COLUMBUS - Thieves targeted the Ohio Democratic Party Headquarters this week,
stealing a computer and a high-tech communications gadget belonging to party chairman
Police said yesterday one or more burglars appeared to have climbed a wall Monday
and crawled through an unlocked second-story window overnight at the party headquarters
about three blocks from the Statehouse.
The break-in occurs at a time when the Ohio Republican Party is threatened
by one of the largest scandals to hit the state’s government in decades.
Some Democrats also say the break-in is eerily similar to a burglary
at the Lucas County Democratic Party Headquarters last fall, in which three
computers were stolen.
Police, though, said it is unclear if the theft had anything to do with politics,
or the investigations into investments at the Ohio Bureau of Workers’
“Until we find the person, there’s no way of knowing that,”
said Sherry Mercurio, a police spokesman, who said investigators lifted fingerprints
at the scene.
Yesterday, posters celebrating John Glenn’s accomplishments still hung
on the walls of the headquarters, a portable stereo sat on a desk, and a few
Sony Vaio desktop computers with flat panel monitors remained untouched.
The items belonging to Mr. White were a Dell computer valued at $800, a flat-screen
monitor valued at $250, and a $250 BlackBerry communications device.
The break-in occurred a week after the Ohio Democratic Party began airing a
30-second TV ad that links Republican office-holders with the state’s
failed $50 million rare-coin investment with Tom Noe.
Lawyers for Mr. Noe, a Republican fund-raiser, have told authorities that about
$13 million in assets are missing from the coin fund.
Jason Mauk, a spokesman for the Ohio Republican Party, said the state GOP had
nothing to do with the break-in.
“I certainly hope the implication is that this was not politically motivated,”
Mr. Mauk said. “I can guarantee from our perspective that this is not
He added, “It sounds to me like Mayor [Michael] Coleman has a crime problem
that they need to address.”
There were two other burglaries nearby on Monday night, both at restaurants.
In one case, someone smashed a window of a restaurant and stole $150 in property.
In another, someone used a piece of concrete to shatter a rear glass door of
a restaurant, police said.
Dan Trevas, a spokesman for Columbus Mayor Michael Coleman, a Democratic gubernatorial
candidate, said every crime is taken seriously by police, and the burglary will
“The Republicans ought to be more concerned about the crimes that are
happening in state government,” Mr. Trevas said.
“The Republicans ought not to be throwing stones near the pile of glass
that used to be the house that they lived in.”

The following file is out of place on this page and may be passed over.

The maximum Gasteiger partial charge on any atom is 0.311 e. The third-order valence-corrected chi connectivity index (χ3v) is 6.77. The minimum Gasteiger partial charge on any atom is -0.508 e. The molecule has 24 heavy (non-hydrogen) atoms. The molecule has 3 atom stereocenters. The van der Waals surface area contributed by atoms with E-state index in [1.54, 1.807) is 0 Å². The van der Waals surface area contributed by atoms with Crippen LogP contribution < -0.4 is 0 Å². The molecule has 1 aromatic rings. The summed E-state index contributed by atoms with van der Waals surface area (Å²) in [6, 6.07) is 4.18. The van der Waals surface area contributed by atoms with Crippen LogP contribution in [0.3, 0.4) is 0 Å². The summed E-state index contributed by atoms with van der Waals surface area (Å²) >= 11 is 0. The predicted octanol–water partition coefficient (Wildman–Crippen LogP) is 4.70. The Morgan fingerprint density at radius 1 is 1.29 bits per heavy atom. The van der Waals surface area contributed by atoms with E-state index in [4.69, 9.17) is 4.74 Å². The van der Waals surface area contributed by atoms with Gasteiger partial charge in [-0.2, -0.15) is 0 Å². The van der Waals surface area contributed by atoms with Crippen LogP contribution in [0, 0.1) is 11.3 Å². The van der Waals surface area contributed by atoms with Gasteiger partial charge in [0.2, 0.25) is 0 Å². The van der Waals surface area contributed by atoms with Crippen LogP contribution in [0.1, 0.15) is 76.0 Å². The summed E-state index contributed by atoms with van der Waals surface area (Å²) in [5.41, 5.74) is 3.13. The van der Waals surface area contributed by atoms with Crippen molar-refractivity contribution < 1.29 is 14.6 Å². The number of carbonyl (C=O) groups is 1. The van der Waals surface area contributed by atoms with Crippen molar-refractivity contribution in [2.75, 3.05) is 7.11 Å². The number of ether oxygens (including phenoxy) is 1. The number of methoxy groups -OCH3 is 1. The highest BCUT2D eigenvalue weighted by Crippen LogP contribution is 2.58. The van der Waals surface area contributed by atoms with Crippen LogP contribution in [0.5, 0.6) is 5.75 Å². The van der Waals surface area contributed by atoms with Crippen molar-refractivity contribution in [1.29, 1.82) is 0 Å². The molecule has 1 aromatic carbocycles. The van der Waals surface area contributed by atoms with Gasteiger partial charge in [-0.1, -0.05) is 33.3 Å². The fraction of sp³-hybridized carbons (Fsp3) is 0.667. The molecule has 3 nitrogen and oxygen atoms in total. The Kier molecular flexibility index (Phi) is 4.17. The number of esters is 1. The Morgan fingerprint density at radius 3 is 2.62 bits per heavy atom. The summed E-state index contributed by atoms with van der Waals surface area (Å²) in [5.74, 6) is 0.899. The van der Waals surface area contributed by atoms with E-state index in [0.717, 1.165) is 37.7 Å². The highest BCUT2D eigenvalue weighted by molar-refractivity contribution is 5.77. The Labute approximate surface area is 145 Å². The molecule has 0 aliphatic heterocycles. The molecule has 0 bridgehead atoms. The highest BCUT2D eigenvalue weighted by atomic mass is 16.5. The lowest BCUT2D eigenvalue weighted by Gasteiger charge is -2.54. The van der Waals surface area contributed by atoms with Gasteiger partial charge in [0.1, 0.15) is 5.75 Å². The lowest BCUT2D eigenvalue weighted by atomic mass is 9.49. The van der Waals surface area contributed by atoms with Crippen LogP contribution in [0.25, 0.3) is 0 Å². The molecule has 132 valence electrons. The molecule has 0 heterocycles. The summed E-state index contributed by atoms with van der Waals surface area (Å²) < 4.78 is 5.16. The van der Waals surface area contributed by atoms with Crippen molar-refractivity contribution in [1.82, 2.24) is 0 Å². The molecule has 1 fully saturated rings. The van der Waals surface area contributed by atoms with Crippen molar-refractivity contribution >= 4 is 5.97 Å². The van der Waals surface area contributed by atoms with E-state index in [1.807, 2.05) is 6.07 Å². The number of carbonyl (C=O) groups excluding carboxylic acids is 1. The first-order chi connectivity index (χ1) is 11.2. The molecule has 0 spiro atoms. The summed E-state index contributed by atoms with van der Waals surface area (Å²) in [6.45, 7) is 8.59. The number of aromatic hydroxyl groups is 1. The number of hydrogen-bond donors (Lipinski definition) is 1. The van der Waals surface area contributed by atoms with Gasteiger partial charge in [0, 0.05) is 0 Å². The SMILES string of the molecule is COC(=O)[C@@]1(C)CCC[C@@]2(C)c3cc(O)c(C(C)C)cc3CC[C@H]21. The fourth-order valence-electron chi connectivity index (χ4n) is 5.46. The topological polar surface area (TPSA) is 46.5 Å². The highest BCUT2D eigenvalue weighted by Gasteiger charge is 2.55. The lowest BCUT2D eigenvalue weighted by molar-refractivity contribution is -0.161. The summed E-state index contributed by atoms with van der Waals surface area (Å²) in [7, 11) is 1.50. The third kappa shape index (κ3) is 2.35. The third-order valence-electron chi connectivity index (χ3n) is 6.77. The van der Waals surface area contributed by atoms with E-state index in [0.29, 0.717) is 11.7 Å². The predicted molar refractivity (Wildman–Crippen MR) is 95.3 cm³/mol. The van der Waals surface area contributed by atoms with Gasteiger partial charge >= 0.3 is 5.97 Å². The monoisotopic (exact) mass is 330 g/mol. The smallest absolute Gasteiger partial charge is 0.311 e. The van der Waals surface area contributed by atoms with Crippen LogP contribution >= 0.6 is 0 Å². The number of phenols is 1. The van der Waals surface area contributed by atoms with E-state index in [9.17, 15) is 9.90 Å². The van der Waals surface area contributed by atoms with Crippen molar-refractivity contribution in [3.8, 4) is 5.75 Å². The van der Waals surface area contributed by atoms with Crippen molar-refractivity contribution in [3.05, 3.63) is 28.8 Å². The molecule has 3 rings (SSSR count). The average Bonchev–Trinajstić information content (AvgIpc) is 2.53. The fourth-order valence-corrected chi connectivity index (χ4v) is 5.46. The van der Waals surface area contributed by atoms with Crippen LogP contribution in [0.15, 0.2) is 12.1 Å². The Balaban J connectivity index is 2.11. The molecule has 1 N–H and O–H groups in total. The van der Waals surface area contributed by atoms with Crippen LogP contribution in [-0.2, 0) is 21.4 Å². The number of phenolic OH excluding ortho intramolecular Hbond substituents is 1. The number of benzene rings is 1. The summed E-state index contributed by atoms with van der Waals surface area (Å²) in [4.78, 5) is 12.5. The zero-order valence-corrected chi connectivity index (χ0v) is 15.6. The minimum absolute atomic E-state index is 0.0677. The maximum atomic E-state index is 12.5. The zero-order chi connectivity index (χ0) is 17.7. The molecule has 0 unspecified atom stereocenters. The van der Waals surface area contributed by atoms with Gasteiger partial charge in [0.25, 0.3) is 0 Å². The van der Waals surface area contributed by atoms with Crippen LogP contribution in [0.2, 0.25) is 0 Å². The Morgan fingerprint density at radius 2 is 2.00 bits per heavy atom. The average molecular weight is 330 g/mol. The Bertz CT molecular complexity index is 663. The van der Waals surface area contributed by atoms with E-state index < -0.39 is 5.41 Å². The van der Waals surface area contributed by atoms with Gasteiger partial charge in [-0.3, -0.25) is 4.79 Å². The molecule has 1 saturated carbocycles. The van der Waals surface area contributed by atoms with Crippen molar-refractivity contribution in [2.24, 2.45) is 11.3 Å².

Mr. Mauk, the Ohio GOP spokesman, said Republican offices were targeted several
times by vandals during last year’s election.
“We’ve had our [headquarters] broken into and had our building
spray-painted pretty aggressively over the past year,” he said. “We
installed security cameras and that seems to have made a difference.”
To some Democrats, this week’s break-in is reminiscent with a
burglary in October at the Lucas County Democratic Party Headquarters about
three weeks before last year’s election.
In that case, thieves shattered a side window overnight at the headquarters,
stealing computers and sensitive campaign information.
Toledo police investigated, but were unable to make any arrests in the case.
Ten days after the break-in, Toledo police said greed - not politics - appeared
the be the chief motive for the crime.
Sandy Isenberg, who was chairman of the Lucas County Democratic Party at the
time of the break-in, said yesterday the latest burglary “sounds more
and more like dirty tricks.”
“It’s no different than our break-in, through a window,
[they] took three very important computers, and left everything else,”
she said. “Come on - How strange is that? I find it extremely peculiar
The former Lucas County commissioner said the computers nabbed in last fall’s
break-in contained “loads and loads of information that could be used
in many different ways.”
“I lived through the Nixon era and I’m living through this convoluted
mess right now,” she said.
“And it would seem to me that the Republicans will stop at nothing to
further their cause. That’s unfortunate because there are many Republicans
out there who would and do find this situation that the state of Ohio is in
abhorrent of their beliefs and values.”
Roger Sanders, an attorney working on a Democratic voter protection project
last year, who had his laptop computer stolen during the break-in at Lucas County
Democratic Party Headquarters in October, said this week’s burglary “Looks
suspicious and it certainly sounds more like Watergate than Coingate.”
In August, thieves broke into the Ohio AFL-CIO headquarters in Columbus, stealing
eight desktop computers and two laptop computers, said Kent Darr, an AFL-CIO
Police have not made any arrests and the computers were not recovered, Mr.
One of the computers contained a letter - which was not backed up - that instructed
labor groups around the state on how to properly register voters.
On the eve of the Nov. 2, 2004, presidential election, two Wood County residents
filed a lawsuit against Americans Coming Together and three “partner”
groups, including the Ohio AFL-CIO.
The lawsuit alleged that their votes would be diluted because ACT and the other
three groups had fraudulently registered voters. Although there are copies of
the letter, the AFL-CIO does not have the original that could be submitted in
court, Mr. Darr said.